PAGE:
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Learning from the Experts – How JavaScript and HTML5 Vulnerabilities Affect Application Security

Checkmarx recently sponsored an educational webinar to raise Application Security awareness amongst developers and IT professionals. JavaScript and HTML5 were given special attention in the online event hosted by SecureWorld. The aim was to shed some light on the vulnerabilities created by the integration of new features and functionality into the programming languages.

Maty Siman from Checkmarx and LivePerson’s Yair Rovek shared their InfoSec Industry experiences backed by real-time demonstrations. Sam Masiello, Head of Application Security at Groupon, was the moderator.

“Insecure code is all around us,” Masiello explained at the beginning of the webinar. “It doesn’t matter if you are running Windows, iOS, Android or Java. These loopholes, if left unpatched, leave your company data vulnerable.”

Masiello elaborated on the developers’ role in creating safe software. The security guru confessed that learning secure coding is a skill that is acquired over time. He stressed that applications need to be more robust, closed to snooping and capable of dealing with unexpected scenarios. Security professionals need to lend their help to raise the awareness.

Maty Siman, the Checkmarx CTO, endorsed Masiello’s statements. He also provided an in-depth analysis of the IT industry security issues and how these tough challenges can be met.

Siman started off by demonstrating a simple XSS attack and then showed how this common hacking technique can be maliciously implemented in HTML5 (sticky XSS). Data theft was very easily performed with the use of a screenshot-capture component called HTML2Canvas. One exploited page eventually lead to the hijacking of the entire website.

The Checkmarx CTO also showed how to bypass a traditional firewall in order to scan WebSockets. This advanced port scanning enables the easy mapping of networks.

Another worrying HTML5 feature Siman demonstrated was the Local Storage Capability. This was displayed on a random online Pacman gaming website, where he easily manipulated the High Score via his browser. The server eventually fetched the manipulated data from the client-side storage (HTML5) without any basic ability to check for contaminations.

Siman went on to tamper with the online Pacman game’s parameters, altering the Inner Game Logic to his benefit. He used a Burp Proxy to intercept the server’s incoming code and injected his own malicious expression to make the Pacman immune. The result was a slower gaming experience, but with the option to reach unrealistic scores.

Siman Demonstrating The Pacman Hacking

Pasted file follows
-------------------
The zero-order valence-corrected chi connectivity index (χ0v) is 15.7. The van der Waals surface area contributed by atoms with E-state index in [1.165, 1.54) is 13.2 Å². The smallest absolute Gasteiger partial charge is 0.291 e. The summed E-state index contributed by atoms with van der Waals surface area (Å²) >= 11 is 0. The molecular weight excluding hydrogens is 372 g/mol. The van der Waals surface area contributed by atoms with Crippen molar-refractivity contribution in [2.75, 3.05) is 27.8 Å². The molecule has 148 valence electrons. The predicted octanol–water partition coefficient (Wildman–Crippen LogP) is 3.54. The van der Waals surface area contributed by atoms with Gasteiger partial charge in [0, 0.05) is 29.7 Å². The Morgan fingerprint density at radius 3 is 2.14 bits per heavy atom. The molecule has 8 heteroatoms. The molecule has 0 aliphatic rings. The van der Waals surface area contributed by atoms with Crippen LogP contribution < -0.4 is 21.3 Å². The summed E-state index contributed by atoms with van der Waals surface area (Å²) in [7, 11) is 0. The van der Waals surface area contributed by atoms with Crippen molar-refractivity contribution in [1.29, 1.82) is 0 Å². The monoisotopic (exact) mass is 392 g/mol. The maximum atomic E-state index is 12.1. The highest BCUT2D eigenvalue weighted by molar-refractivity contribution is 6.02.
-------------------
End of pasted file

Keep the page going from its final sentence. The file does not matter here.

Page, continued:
Client-side Business Logic Manipulations can have serious implications on numerous fronts. Securing software is extremely crucial, taking into consideration how many banking, gambling and e-commerce websites are built with the use of the aforementioned languages.

“Initially most of the issues were on the server-side,” Siman told the participants. “But the evolution of client-side coding has changed the ball-game. These vulnerabilities are hugely different from the old server-side ones. Full testing integration and programming in secure frameworks and environments is a must. One example is the OWASP ESAPI for Java.”

Challenges in performing Continuous Integration for JavaScript/Client side:

  • Detecting and identifying Business Logic in the client-side code.
  • Dealing with minified libraries on the client-side.
  • Checking, analyzing and sanitizing third-party code.
  • Tweaking of testing parameters in accordance to the browser type/make.

LivePerson representative and security specialist Yair Rovek rounded off the webinar with his notes about the security challenges faced by CISOs and developers in the IT industry today.

His first job at LivePerson was explaining the value of secure coding and loophole-free software. Good security awareness leads to proper implementation. Rovek explained that once medium or high risks are detected in LivePerson, the build is halted completely until the issue is resolved. Security bugs should always be taken seriously.

“All companies should also aspire to automate their testing,” Rovek stressed. “Automation helps in the scaling and mapping of vulnerabilities. This helps companies accumulate knowledge and develop their intelligence. Once the repositories are constantly updated, it becomes easier to locate and eliminate vulnerabilities while creating new builds.”

According to Rovek, complete integration of the security solution into the SDLC is of utmost importance. LivePerson’s developers were trained over a period of time before they became security-competent and understood the basics of safe coding. But once the whole team was on board and educated, it was just a matter of implementing the SCA solution.

To view the full recording of the 2014 SecureWorld Webinar – Click Here

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